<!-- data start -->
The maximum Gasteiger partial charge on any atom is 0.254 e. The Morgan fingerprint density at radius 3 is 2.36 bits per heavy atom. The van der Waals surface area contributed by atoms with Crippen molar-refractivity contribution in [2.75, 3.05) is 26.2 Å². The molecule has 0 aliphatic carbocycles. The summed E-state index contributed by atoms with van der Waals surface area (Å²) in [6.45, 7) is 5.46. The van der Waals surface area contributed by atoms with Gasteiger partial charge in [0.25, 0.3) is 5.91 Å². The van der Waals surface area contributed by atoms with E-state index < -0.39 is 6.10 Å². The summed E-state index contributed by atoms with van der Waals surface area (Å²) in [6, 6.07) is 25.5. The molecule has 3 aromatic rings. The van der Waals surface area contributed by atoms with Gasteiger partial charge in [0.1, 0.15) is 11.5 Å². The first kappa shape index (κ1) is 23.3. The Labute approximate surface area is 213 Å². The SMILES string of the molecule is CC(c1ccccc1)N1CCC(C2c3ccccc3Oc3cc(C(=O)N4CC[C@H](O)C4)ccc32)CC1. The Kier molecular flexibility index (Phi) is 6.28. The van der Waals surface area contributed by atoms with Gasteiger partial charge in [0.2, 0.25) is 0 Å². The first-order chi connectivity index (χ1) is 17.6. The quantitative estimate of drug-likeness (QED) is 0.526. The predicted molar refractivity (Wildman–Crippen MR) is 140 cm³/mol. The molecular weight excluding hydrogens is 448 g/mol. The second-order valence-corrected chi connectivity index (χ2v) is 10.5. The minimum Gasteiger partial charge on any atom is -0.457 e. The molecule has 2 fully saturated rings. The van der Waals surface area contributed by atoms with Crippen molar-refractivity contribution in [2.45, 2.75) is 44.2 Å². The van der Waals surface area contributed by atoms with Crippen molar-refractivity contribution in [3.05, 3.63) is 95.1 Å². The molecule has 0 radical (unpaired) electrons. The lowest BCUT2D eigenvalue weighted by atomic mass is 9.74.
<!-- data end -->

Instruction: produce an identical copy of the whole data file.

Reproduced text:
The maximum Gasteiger partial charge on any atom is 0.254 e. The Morgan fingerprint density at radius 3 is 2.36 bits per heavy atom. The van der Waals surface area contributed by atoms with Crippen molar-refractivity contribution in [2.75, 3.05) is 26.2 Å². The molecule has 0 aliphatic carbocycles. The summed E-state index contributed by atoms with van der Waals surface area (Å²) in [6.45, 7) is 5.46. The van der Waals surface area contributed by atoms with Gasteiger partial charge in [0.25, 0.3) is 5.91 Å². The van der Waals surface area contributed by atoms with E-state index < -0.39 is 6.10 Å². The summed E-state index contributed by atoms with van der Waals surface area (Å²) in [6, 6.07) is 25.5. The molecule has 3 aromatic rings. The van der Waals surface area contributed by atoms with Gasteiger partial charge in [0.1, 0.15) is 11.5 Å². The first kappa shape index (κ1) is 23.3. The Labute approximate surface area is 213 Å². The SMILES string of the molecule is CC(c1ccccc1)N1CCC(C2c3ccccc3Oc3cc(C(=O)N4CC[C@H](O)C4)ccc32)CC1. The Kier molecular flexibility index (Phi) is 6.28. The van der Waals surface area contributed by atoms with Gasteiger partial charge in [0.2, 0.25) is 0 Å². The first-order chi connectivity index (χ1) is 17.6. The quantitative estimate of drug-likeness (QED) is 0.526. The predicted molar refractivity (Wildman–Crippen MR) is 140 cm³/mol. The molecular weight excluding hydrogens is 448 g/mol. The second-order valence-corrected chi connectivity index (χ2v) is 10.5. The minimum Gasteiger partial charge on any atom is -0.457 e. The molecule has 2 fully saturated rings. The van der Waals surface area contributed by atoms with Crippen molar-refractivity contribution in [2.45, 2.75) is 44.2 Å². The van der Waals surface area contributed by atoms with Crippen molar-refractivity contribution in [3.05, 3.63) is 95.1 Å². The molecule has 0 radical (unpaired) electrons. The lowest BCUT2D eigenvalue weighted by atomic mass is 9.74.